Christmas time exodus brings some silent nights to nation's capital
WASHINGTON - Christmas is a time of year filled with references and allusions to things and times past, regardless of where it is celebrated.
In the nation's capital, one might think the Dec. 19 snowstorm that dumped a record 16.4 inches of snow on Washington would have made for some silent nights, the occasional spinning of tires on icy pavement excepted.
Usually during the Christmas season in the Capitol building, not a creature is stirring, not even a mouse. However, with the Senate taking a series of votes on health care reform legislation right up to and on Christmas Eve before recessing, the place was buzzing.
Washington is a mecca that draws people from all over the country who want to try to make their mark, most often in public policy but also the media, the arts, or a range of other endeavors.
But they're not necessarily here to stay and many keep strong ties to their home states. Most Christmases there's an exodus to rival the one in the Old Testament -- though this year's snowstorm initially thwarted their efforts to get home, with airports shut down and roads blanketed with snow.
Does the annual emptying-out of Washington translate into emptier pews for churches in the area compared to the rest of the country? One is likely to find as many answers as there are pastors.
"Surprisingly, when I first got here (in 2002), that was the case," said Msgr. Charles Antonicelli, pastor of St. Joseph Parish on Capitol Hill in Washington, just a few blocks from the Capitol. "Now, more and more, there are families with young children."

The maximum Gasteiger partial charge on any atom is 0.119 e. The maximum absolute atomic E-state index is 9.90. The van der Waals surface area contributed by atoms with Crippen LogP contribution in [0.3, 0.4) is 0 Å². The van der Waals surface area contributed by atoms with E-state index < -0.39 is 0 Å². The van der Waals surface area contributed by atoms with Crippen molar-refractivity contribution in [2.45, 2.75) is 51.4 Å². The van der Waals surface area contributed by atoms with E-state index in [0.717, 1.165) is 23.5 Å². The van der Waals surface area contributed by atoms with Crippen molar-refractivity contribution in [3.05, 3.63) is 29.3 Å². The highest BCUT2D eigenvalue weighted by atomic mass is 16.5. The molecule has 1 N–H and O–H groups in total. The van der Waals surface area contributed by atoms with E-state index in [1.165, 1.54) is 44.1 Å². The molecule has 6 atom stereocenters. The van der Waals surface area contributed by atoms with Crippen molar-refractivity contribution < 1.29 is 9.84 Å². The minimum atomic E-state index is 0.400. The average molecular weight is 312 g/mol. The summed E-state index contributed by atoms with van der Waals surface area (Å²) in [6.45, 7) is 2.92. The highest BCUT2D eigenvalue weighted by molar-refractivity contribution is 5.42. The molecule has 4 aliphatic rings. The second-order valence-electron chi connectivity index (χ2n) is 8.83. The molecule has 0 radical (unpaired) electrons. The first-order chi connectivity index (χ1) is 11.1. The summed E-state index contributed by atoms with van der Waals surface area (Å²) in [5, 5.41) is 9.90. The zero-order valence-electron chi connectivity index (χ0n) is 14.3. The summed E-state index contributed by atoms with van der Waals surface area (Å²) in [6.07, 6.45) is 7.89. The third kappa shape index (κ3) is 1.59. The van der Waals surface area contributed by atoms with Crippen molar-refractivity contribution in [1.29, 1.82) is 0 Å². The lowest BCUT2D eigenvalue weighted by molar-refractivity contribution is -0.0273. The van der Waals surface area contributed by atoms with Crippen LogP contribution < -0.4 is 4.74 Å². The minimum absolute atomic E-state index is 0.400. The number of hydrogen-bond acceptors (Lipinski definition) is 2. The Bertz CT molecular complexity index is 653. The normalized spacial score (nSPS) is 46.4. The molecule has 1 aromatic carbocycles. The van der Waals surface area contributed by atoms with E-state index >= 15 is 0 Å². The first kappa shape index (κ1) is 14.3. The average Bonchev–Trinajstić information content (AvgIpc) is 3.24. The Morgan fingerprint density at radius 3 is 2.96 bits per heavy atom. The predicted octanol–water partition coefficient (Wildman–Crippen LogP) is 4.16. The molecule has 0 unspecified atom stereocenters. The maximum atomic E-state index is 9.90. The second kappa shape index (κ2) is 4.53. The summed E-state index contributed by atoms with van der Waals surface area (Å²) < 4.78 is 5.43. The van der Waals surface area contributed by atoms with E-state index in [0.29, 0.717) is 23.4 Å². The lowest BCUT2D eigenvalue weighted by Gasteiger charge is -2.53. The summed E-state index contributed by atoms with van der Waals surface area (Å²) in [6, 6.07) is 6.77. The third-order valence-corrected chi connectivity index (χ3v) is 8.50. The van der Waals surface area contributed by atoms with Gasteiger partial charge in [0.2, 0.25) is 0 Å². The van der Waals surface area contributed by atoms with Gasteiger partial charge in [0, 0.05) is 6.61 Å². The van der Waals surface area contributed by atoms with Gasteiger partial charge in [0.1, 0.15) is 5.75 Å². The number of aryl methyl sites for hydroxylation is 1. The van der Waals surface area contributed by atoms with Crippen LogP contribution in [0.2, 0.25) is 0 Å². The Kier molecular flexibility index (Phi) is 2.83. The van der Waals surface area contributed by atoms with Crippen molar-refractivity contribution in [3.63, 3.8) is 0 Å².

"When I got here," Msgr. Antonicelli said, "that 5:30 Mass on Christmas Eve was half full." He made an appeal to members of a parish straddling the District of Columbia-Maryland border where he had previously ministered that "they come here because they can get a seat. Now, they find that my place is crowding up."
St. Joseph is part of a growing number of parishes that no longer celebrate midnight Mass. It has a 9:30 p.m. Mass instead.
"Since the pope moved his to 10 o'clock, we feel vindicated," Msgr. Antonicelli said. But he said several parishes still celebrate Mass at midnight, so "people have the availability to go to a real midnight Mass."
The Vatican announced in late November that the pope would begin his "midnight" Mass at 10 p.m. Rome time.
Jesuit Father Mark Horak, pastor of Holy Trinity Parish in Washington's Georgetown neighborhood, said attendance doubles for Christmas liturgies, so the parish added two Masses for a total of 10 -- seven on Christmas Eve and just three on Christmas Day.
"I think families want to have Christmas Day to themselves without too much rushing around," Father Horak said.
At. St. Michael the Archangel Parish in Silver Spring, Md., which borders the District of Columbia, Msgr. Eddie Tolentino, pastor, said that "not a great number" of his parishioners travel. He said the parish counts members who hail from 112 different countries, and an effort is made to make them all feel at home. Two of the five Christmas Eve and Christmas Day Masses were to be celebrated in Spanish.
Asked if he planned a special message for congregants he might not have seen since, say, last Easter, Msgr. Tolentino laughed and replied, "You already know the answer to your question!"
"Before it's said in the homily, there will be an invitation in the Scriptures themselves. In the Scriptures is an invitation to come to God and to stay always. It might be reiterated (in the homily). The story itself is one of invitation," he said.
In the Diocese of Arlington, Va., Father Jerry Pokorsky, the new pastor of St. Michael Parish in Annandale, another Washington suburb, said "the Christmas-Easter Christians are dropping off considerably. Our churches are not as full as they used to be for Easter and Christmas."
"We're kind of losing the young folk," he continued. More young people cohabitate, Father Pokorsky said, and when they do marry, "the parents don't care if they get married in the church. ... We're losing even this periodic sense of 'I'm a Catholic and I need to go to a church.'"
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